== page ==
22 Jump Street- Reviewing the Funniest Movie I’ve Seen This Year
If it ain’t broke…
22 Jump Street is a movie that has no business being as ridiculously funny as it is. With a story that is an almost exact repeat of 2012’s 21 Jump Street, and the fact that it doesn’t even try to hide that it’s not bringing anything new to the table (other then the bigger budget we are reminded of frequently), there’s no way this sequel should’ve been better or funnier than the original. But that’s exactly what it is, a better, funnier version of the same movie that manages to achieve originality ironically by blatantly refusing to do anything original. 22 Jump Street knows its a sequel, and the fact that it never shy’s away from its willingness to fully embrace that and dive even further into the silliness and borderline slapstick nature that made the first film so much fun is what makes this work so well.
Right from the opening “previously on 21 Jump Street” montage, directors Phil Lord and Chris Miller, (who between the Jump Street movies and The Lego Movie are quickly becoming a couple of personal favorites and Hollywood’s best), remind us of the great comedic bromance that made the first film so successful, and waste no time showing us that they plan on giving us much more of the same. Clearly going for the “if it ain’t broke, don’t fix it” approach, the film quickly re-establishes that it’s two stars, Channing Tatum and Jonah Hill, are the engine that drive this franchise. And it’s easy to see why. The pair’s chemistry is as great as ever, and the amount of fun the duo are having shines through on every scene. Plus the odd couple approach of their partnership continues to lead to one of the funniest pairings in the last decade. Honestly, every onscreen moment they have together crackles with infectious comedic energy that literally almost dares you to not laugh.
22 Jump Street picks up with undercover narc officers Jenko (Tatum) and Schmidt (Hill) thrown back into the Jump Street program after the two epically botch an undercover assignment, which forces Chief (Nick Offerman) to remind them (and the audience) that everyone just wants them to do exactly what they did the last time and everything will be OK. Like I said, this movie knows its a sequel, and its commitment to making sure the audience is in on the joke and willingness to poke fun at it’s stars and the movie itself is really what makes 22 Jump Street so damn funny.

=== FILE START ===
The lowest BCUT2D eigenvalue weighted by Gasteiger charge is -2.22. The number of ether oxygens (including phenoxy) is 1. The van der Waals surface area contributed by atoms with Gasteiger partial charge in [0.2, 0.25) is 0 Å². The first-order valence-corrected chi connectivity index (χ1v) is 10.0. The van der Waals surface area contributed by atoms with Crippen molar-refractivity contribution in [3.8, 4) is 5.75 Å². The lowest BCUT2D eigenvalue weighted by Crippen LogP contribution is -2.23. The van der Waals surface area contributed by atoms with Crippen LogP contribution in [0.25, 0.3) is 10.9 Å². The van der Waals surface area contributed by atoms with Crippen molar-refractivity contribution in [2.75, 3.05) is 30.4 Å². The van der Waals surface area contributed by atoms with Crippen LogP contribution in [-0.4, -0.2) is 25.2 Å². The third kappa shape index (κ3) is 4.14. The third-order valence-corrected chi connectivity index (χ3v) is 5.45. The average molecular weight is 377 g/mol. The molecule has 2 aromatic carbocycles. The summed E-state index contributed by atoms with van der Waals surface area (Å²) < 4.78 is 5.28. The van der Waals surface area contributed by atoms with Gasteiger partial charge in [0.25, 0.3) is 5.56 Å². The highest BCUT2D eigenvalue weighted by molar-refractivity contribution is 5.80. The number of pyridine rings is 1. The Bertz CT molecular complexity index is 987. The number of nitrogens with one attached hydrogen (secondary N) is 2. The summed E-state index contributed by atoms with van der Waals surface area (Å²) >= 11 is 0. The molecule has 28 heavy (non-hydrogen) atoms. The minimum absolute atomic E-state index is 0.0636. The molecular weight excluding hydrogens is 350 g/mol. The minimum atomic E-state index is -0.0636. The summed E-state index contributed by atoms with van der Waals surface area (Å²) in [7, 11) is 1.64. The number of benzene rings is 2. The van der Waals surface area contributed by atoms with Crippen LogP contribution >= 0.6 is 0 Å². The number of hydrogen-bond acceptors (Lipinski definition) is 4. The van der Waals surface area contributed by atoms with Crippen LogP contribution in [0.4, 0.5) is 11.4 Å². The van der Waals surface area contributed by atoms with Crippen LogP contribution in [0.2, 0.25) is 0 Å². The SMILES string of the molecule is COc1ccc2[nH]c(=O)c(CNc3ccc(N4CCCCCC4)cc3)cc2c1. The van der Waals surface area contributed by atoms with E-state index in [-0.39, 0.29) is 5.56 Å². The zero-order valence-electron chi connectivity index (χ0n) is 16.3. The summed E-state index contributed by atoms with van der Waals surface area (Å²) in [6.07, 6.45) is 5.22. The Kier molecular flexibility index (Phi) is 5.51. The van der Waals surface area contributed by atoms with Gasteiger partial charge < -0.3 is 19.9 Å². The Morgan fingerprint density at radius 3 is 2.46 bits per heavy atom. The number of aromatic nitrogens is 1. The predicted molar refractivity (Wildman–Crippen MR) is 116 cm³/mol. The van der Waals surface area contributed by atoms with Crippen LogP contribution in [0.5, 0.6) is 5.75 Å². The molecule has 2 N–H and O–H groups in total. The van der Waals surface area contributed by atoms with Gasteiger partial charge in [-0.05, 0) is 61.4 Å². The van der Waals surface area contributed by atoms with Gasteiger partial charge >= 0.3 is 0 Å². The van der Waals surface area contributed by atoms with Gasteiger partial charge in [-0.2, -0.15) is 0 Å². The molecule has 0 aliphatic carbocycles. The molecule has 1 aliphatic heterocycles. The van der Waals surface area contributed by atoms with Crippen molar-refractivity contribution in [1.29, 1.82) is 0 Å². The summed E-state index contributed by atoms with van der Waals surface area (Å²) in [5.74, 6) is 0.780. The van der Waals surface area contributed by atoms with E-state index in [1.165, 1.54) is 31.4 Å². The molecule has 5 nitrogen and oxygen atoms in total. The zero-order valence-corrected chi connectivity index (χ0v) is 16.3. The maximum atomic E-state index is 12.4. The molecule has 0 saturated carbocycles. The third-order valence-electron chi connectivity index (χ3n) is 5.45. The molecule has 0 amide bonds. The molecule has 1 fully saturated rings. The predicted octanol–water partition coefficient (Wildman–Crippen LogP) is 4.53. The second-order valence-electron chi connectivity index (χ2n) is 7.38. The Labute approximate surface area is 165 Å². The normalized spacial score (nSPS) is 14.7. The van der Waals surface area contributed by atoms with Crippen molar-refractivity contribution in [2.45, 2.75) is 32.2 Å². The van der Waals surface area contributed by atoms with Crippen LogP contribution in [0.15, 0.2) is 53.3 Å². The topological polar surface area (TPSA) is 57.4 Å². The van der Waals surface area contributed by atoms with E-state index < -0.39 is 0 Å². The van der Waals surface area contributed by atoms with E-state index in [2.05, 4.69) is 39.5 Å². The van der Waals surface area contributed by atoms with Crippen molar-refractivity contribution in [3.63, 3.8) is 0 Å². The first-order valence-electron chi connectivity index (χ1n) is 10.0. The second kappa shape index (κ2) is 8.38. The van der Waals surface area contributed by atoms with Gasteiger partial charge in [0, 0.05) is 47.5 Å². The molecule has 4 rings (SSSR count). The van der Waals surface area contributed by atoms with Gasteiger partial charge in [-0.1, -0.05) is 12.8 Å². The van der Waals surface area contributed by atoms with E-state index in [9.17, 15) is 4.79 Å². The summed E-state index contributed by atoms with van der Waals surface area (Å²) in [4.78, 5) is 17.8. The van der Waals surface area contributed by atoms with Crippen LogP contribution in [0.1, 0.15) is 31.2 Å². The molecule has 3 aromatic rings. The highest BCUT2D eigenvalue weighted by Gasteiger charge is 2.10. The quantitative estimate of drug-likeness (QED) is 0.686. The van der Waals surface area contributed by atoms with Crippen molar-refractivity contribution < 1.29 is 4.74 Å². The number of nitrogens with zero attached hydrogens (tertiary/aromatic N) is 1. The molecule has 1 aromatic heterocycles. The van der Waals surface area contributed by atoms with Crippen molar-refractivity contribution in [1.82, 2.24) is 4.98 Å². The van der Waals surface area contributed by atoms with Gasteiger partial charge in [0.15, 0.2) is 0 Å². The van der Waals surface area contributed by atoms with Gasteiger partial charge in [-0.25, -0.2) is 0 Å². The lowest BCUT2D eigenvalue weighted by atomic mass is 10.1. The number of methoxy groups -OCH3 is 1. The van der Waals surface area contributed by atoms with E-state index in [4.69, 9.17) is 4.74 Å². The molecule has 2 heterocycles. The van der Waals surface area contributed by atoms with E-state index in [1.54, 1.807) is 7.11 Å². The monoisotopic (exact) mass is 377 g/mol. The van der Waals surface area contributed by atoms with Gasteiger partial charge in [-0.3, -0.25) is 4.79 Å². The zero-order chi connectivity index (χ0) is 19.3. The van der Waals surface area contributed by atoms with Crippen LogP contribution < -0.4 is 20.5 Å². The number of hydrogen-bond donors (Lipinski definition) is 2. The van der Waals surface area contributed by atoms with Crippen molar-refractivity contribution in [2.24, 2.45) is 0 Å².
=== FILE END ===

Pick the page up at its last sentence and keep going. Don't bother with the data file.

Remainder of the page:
Following the movie’s running theme of a bigger budget this time around, we then see Jump Streets new location and upgraded home office (where Korean Jesus is out and Vietnamese Jesus and all his swag are in), the duo are once again under the command of Captain Dickson (played by Ice Cube, who thankfully gets an expanded role and helps contribute to some of the funniest scenes of the movie), who after also telling them to just do the same thing as last time, sends them undercover to college. The mission this time around, catch a drug dealer on campus who is selling a new crazy designer drug before it can spread. Sound familiar, it should, it’s the same plot as the original. 22 Jump Street really does follow the “do the exact same thing as last time” rule to the letter, the only difference…yup, you guessed it, a bigger budget.
As well as doing the same thing as the last time works for this movie, it does create a few problems that keep it from being a perfect sequel. The first being that it suffers from a level of predictability due to this being an almost exact copy of the first film. Everything will feel familiar because you have in fact seen all this before. There is also a lack of character development for the bad guys, something that the first film did do a much better job of. Better villains would’ve been a welcome addition that would’ve made the movie more than just the Tatum and Hill comedy show. The biggest downside to sticking to the same formula however, is there is literally nothing new that will compel haters of the first film to change their mind about this sequel. If you didn’t like 21 Jump Street, there is almost no chance you will enjoy the sequel. Luckily most of these issues are just nitpicking, and none of them stopped me from thoroughly enjoying this movie
22 jump Street is a hilariously over the top sequel that succeeds where so many others have failed by being willing to fully commit to it’s own silliness and always knowing exactly what it wants to be. Truthfully, not since the days of Mel Brooks has a film so intelligently known the humor that makes it work, and committed so thoroughly to jokes at it’s own expense. By refusing to change what it knows it does best, 22 Jump Street becomes a rare occurrence, a sequel that is better than the original, and more than that it might also be the funniest movie you’ll see this year.
I give 22 Jump Street 9/10 reasons you’ll have a hard time finding something that will make you laugh harder this year.